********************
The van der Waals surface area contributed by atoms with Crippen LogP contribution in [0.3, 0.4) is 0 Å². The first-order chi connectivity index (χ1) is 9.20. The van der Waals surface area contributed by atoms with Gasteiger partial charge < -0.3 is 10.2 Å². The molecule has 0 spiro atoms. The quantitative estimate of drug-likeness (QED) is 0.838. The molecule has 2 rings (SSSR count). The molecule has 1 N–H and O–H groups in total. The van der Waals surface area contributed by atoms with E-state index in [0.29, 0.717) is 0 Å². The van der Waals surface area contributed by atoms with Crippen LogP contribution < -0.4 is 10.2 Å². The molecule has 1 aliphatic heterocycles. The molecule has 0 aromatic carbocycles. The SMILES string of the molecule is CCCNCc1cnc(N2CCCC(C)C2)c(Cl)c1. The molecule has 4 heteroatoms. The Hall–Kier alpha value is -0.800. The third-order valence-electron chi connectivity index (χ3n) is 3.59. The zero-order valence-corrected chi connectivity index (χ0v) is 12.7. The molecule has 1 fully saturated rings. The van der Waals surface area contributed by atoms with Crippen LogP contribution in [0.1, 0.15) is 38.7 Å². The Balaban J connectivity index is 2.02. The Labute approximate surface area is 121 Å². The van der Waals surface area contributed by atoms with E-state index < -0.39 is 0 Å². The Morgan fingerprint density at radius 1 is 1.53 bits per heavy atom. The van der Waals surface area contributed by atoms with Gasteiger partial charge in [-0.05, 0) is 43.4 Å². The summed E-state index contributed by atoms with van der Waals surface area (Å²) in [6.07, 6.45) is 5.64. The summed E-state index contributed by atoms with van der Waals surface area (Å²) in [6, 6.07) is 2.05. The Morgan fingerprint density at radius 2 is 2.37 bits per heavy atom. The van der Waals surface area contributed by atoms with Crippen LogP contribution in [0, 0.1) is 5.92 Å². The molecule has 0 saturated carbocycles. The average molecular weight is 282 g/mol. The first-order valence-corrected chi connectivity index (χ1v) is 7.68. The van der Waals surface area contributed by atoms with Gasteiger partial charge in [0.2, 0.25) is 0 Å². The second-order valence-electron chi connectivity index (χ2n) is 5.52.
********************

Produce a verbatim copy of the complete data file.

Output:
The van der Waals surface area contributed by atoms with Crippen LogP contribution in [0.3, 0.4) is 0 Å². The first-order chi connectivity index (χ1) is 9.20. The van der Waals surface area contributed by atoms with Gasteiger partial charge < -0.3 is 10.2 Å². The molecule has 0 spiro atoms. The quantitative estimate of drug-likeness (QED) is 0.838. The molecule has 2 rings (SSSR count). The molecule has 1 N–H and O–H groups in total. The van der Waals surface area contributed by atoms with E-state index in [0.29, 0.717) is 0 Å². The van der Waals surface area contributed by atoms with Crippen LogP contribution < -0.4 is 10.2 Å². The molecule has 1 aliphatic heterocycles. The molecule has 0 aromatic carbocycles. The SMILES string of the molecule is CCCNCc1cnc(N2CCCC(C)C2)c(Cl)c1. The molecule has 4 heteroatoms. The Hall–Kier alpha value is -0.800. The third-order valence-electron chi connectivity index (χ3n) is 3.59. The zero-order valence-corrected chi connectivity index (χ0v) is 12.7. The molecule has 1 fully saturated rings. The van der Waals surface area contributed by atoms with Crippen LogP contribution in [0.1, 0.15) is 38.7 Å². The Balaban J connectivity index is 2.02. The Labute approximate surface area is 121 Å². The van der Waals surface area contributed by atoms with E-state index < -0.39 is 0 Å². The Morgan fingerprint density at radius 1 is 1.53 bits per heavy atom. The van der Waals surface area contributed by atoms with Gasteiger partial charge in [-0.05, 0) is 43.4 Å². The summed E-state index contributed by atoms with van der Waals surface area (Å²) in [6.07, 6.45) is 5.64. The summed E-state index contributed by atoms with van der Waals surface area (Å²) in [6, 6.07) is 2.05. The Morgan fingerprint density at radius 2 is 2.37 bits per heavy atom. The van der Waals surface area contributed by atoms with Crippen LogP contribution in [0, 0.1) is 5.92 Å². The molecule has 0 saturated carbocycles. The average molecular weight is 282 g/mol. The first-order valence-corrected chi connectivity index (χ1v) is 7.68. The van der Waals surface area contributed by atoms with Gasteiger partial charge in [0.2, 0.25) is 0 Å². The second-order valence-electron chi connectivity index (χ2n) is 5.52.